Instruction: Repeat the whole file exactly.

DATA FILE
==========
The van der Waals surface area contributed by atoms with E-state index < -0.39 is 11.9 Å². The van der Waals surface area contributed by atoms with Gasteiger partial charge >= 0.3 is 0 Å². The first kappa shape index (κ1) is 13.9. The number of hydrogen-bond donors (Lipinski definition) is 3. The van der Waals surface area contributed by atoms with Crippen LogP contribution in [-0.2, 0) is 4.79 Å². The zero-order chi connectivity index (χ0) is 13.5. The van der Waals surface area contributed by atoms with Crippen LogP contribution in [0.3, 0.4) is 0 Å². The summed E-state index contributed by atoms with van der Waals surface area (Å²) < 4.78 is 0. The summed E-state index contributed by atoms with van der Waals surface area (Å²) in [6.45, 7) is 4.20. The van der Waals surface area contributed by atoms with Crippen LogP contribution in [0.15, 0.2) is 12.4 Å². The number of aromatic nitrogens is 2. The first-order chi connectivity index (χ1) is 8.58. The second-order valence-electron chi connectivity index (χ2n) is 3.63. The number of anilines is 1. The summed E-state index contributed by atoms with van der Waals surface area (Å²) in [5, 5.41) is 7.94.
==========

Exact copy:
The van der Waals surface area contributed by atoms with E-state index < -0.39 is 11.9 Å². The van der Waals surface area contributed by atoms with Gasteiger partial charge >= 0.3 is 0 Å². The first kappa shape index (κ1) is 13.9. The number of hydrogen-bond donors (Lipinski definition) is 3. The van der Waals surface area contributed by atoms with Crippen LogP contribution in [-0.2, 0) is 4.79 Å². The zero-order chi connectivity index (χ0) is 13.5. The van der Waals surface area contributed by atoms with Crippen LogP contribution in [0.3, 0.4) is 0 Å². The summed E-state index contributed by atoms with van der Waals surface area (Å²) < 4.78 is 0. The summed E-state index contributed by atoms with van der Waals surface area (Å²) in [6.45, 7) is 4.20. The van der Waals surface area contributed by atoms with Crippen LogP contribution in [0.15, 0.2) is 12.4 Å². The number of aromatic nitrogens is 2. The first-order chi connectivity index (χ1) is 8.58. The second-order valence-electron chi connectivity index (χ2n) is 3.63. The number of anilines is 1. The summed E-state index contributed by atoms with van der Waals surface area (Å²) in [5, 5.41) is 7.94.